For me, this week’s ffwD recipe was more about cautious optimism than joyful cooking. Oh, don’t get me wrong. I enjoyed making this dish, but the numerous pitfalls that I could see while “mapping out” this recipe in my head seemed cumbersome and left me feeling antsy until I was actually in the kitchen cooking.
The recipe started off easily enough. I included the onion, carrots, leeks, pre-sliced button mushrooms and pre-washed spinach.But, after the surprising success of the organic eggs and purple passion asparagus two weeks ago, I wanted to incorporate them as well in this soup. Herein lies the problem. First, the purple passion asparagus, while tasty and fun looking, lost its main attraction, the purple color, after only two minutes in a microwave steam. In my unfounded need to keep some form of purplish color, I saw a sign at the farmers market that said, “Blue Russian potatoes–Will keep their color even after mashing and in salads.” Well, this sounded promising, so I purchased half a pound for fifty cents, hoping that I wouldn’t be disappointed with total color loss.Next came the organic eggs. Still relatively new to poaching and eating runny eggs, I felt it necessary to again purchase fresh organic eggs. I explained to the woman behind the stand that I still had some trepidation with poaching eggs, and she suggested I make an Arzac egg, where the egg is poached while enclosed in a cling-wrap pouch. She said this method would take away the possibility of yolk breakage.
Finally, I wanted to add some fish to my soup, just in case the eggs turned out to be a disaster. But, after flipping through three different recipes that Dorie refers to, I couldn’t ascertain whether to put the raw tilapia directly into the vegetable broth or cook it beforehand in a different pan. I took a gamble, patted the fillet quarters dry, and gently slipped them into the broth at the same time I added the asparagus and mushrooms.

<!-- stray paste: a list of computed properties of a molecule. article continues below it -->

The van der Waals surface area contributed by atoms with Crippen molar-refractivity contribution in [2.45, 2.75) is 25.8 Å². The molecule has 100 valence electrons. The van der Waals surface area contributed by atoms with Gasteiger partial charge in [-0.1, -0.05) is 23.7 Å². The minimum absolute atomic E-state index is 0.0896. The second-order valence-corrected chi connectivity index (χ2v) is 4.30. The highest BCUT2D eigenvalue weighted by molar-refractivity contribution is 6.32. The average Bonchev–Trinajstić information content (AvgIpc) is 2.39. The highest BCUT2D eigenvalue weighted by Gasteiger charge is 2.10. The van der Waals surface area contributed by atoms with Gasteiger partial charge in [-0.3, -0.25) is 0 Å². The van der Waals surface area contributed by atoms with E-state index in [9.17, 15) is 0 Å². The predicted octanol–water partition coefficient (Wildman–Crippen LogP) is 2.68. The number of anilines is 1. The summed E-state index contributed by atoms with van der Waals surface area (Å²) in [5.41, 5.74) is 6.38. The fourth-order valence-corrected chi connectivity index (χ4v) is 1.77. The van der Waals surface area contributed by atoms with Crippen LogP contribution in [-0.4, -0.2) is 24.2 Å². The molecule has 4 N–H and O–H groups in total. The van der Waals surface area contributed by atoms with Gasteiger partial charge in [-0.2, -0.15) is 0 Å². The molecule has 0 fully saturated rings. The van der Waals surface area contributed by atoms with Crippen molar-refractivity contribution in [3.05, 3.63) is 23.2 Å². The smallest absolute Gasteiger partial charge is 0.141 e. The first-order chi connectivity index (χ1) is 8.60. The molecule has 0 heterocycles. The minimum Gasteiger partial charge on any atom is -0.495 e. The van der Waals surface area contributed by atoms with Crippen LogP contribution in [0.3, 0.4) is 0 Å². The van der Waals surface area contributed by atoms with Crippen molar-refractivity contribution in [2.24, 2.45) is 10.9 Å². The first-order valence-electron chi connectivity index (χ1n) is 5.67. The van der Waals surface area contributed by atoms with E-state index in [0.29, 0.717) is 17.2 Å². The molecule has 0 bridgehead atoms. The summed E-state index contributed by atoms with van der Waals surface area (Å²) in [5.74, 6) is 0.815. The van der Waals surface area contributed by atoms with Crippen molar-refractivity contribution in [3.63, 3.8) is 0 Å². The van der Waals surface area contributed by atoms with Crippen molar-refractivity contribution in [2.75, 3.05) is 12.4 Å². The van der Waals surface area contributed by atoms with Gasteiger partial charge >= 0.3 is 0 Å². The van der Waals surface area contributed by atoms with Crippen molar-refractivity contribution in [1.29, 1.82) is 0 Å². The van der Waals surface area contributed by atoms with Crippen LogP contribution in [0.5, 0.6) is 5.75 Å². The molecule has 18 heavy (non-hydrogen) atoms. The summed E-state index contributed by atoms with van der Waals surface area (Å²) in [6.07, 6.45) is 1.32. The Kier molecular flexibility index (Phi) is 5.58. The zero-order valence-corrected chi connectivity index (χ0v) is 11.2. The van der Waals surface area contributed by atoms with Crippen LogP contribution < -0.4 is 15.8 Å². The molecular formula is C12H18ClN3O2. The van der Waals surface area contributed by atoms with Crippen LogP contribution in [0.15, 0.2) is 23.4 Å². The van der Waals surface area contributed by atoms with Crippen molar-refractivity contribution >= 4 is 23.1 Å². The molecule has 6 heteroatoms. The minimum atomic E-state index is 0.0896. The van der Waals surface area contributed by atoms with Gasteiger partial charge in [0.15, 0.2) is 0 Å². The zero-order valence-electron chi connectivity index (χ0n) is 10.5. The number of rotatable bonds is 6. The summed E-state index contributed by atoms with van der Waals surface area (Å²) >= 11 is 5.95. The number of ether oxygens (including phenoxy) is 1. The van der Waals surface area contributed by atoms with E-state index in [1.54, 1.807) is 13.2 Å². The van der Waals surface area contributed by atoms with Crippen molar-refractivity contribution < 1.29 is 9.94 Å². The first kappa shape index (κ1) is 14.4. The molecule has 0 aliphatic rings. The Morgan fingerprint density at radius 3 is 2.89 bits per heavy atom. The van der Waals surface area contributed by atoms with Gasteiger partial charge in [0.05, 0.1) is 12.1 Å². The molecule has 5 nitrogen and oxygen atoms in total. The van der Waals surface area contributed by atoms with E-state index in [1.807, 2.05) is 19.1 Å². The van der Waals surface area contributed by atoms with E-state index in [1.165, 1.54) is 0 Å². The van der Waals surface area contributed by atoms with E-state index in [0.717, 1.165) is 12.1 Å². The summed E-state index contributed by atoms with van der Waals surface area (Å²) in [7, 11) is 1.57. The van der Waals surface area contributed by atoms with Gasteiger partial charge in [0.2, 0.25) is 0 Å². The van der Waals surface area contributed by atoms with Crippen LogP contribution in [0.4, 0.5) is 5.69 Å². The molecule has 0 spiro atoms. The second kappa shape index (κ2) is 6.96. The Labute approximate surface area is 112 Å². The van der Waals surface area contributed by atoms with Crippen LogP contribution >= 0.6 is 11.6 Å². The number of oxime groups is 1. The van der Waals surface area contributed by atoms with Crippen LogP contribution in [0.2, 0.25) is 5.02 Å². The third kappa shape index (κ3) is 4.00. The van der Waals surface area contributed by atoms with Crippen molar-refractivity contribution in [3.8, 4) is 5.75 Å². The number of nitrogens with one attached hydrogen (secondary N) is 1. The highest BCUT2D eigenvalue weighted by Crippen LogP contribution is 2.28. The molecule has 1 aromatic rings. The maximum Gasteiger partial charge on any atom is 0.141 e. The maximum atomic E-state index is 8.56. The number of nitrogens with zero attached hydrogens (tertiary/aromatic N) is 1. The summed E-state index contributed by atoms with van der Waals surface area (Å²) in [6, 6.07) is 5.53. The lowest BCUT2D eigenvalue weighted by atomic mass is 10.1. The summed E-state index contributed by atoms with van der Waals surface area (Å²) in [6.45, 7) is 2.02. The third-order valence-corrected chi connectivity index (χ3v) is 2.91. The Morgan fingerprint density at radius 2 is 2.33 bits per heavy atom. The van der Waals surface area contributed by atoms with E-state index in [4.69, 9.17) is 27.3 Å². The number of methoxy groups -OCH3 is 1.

Overall, I probably over-thought this soup and made it more complicated than necessary. I mean, it’s only soup after all. I’ll chalk it up as an occupational hazard of being an attorney. The soup’s flavor turned out quite delicious, and the texture was velvety with the egg yolk mixed in, so I’m glad I didn’t skip it. The blue Russian potatoes kept a hint of their color, which pleased me immensely. And, the Arzac egg was really quite simple. No broken yolks when I unwrapped the plastic cling!But, I would be lying if I said I wasn’t worried how this dish would turn out. In which case, I had a frozen pizza on standby! And, on a side note, the day I made this soup, the weather in Chicago had dropped in temperature to the mid-60s. So much for “warm weather”!
To see other bloggers’ warm weather vegetable pot au feu, head over to French Fridays with Dorie. As usual, the recipe for this dish can be found in Dorie Greenspan’s Around My French Table: More Than 300 Recipes from My Home to Yours.